Cortland Alderman Thomas Michales, who represents much of the city’s south side, thinks the city could use another sporting goods store, and he’d like to see one, along with a hotel and fast food restaurant, near the old Apex Tools site on the city’s east end.
Robert “Bobcat” Bonagura would like to see a farm-to-table restaurant on south Main Street.
Tony Pace — he thinks the south side is a “food desert” that needs a medium-size grocery store on south Main.
And if Mecke Nagel’s vision became reality, a skate park and a dog park would be built on the Port Watson Industrial Park site, which would also be planted with trees.
“We need more green space,” she said.
These and many other development ideas were written, drawn and discussed Thursday night during a Brownfield Opportunity Area public workshop attended by more than two dozen people at the Port Watson Mini Conference Center.
The session, run by Thoma Development Consultants, marks the next stage of a process that will provide the city with a redevelopment guide for city’s Brownfield Opportunity Area.
The Southeast Cortland Redevelopment Area encompasses roughly 540 acres containing 42 brownfields — vacant or under-used properties.
Photos by Todd R. McAdam/managing editor
This encompasses about a third of the city, about 540 acres containing 42 brownfields — vacant or under-used properties.
Note that not all of these 42 properties are strictly brownfields, or contaminated or potentially contaminated sites.
Tony Pace said he thought this was important to the public to understand because the term “brownfields” can give people the wrong impression that the whole area is contaminated.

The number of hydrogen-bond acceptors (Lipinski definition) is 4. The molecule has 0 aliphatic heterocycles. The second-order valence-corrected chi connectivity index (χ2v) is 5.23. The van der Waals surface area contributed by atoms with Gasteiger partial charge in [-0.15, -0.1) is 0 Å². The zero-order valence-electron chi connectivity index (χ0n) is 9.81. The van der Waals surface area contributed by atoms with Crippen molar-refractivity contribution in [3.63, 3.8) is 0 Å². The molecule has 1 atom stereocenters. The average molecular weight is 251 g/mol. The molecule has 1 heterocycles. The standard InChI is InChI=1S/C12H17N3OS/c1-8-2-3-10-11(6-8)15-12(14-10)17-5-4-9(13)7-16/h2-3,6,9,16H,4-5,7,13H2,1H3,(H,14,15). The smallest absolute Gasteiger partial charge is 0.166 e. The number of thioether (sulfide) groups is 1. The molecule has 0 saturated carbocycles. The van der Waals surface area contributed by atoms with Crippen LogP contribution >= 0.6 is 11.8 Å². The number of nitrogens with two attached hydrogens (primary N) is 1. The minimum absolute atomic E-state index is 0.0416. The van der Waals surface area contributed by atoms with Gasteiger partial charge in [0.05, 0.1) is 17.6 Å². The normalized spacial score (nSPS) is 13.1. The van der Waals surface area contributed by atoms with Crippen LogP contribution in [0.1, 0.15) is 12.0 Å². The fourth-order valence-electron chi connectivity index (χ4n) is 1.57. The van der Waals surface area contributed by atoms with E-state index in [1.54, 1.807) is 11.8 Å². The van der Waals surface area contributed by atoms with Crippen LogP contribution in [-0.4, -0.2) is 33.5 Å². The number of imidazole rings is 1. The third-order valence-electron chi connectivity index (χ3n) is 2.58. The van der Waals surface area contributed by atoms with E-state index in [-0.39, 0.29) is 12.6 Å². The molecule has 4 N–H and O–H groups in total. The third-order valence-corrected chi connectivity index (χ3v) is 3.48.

“I think that that’s a very valid concern,” said resident William Fiske. “People hear that word, and they think, ‘Love Canal.’”
Richard Cunningham, president of Thoma Development, said that’s why the city refers to this area as the Southeast Redevelopment Area.
“Because we’re looking at this as a redevelopment strategy for that neighborhood,” he said.
But there are a few potentially contaminated sites in there, too, and that’s where a $200,000 grant from the U.S. Environmental Protection Agency comes in. This grant, awarded to the city more than a year ago, will help pay for environmental assessments of properties marked for development, said Dan Riker, a consultant with C&S companies.
Thursday night, Cunningham gave an overview of six of the areas selected for development potential:
- The former Apex Tools site of 9.8 acres on the east side, off Cleveland, Garfield and River streets.
- A 2.75-acre area around the Cortland Corset building on east Court Street.
- The 16.56-acre Port Watson Industrial Park, south of Port Watson Street and east of Pendleton Street.
- Noss Technology Park, a 24-acre area to the southwest of the corner of Huntington and Pendleton streets.
- South Main Street, which combines a commercial, industrial and residential uses.
- The south-end neighborhood of 23.7 acres of 40 different properties along the railroad
tracks between Delaware Avenue and south Main Street.
Those six areas were depicted on maps spread out on six tables, on which residents wrote suggestions on sticky notes.
Mitchell Gosser, who has lived in the city for four years, said he came to the meeting because he “had no idea what a brownfield was.” He read about the meeting and wanted to see what was going on.
He made a few suggestions for the area around the former Apex Tools site. He’d like to see small businesses along River Street and more residential housing south of that.
He also suggested a bike path from Clinton Avenue to Yaman Park, and he was pleased to hear the city is already planning to do this as part of its Northeast Gateway Intermodal Corridor infrastructure overhaul project.
Cunningham said Thoma consultants will draw up a report for the city based on Thursday’s comments and from future meetings, outlining a plan for future redevelopment.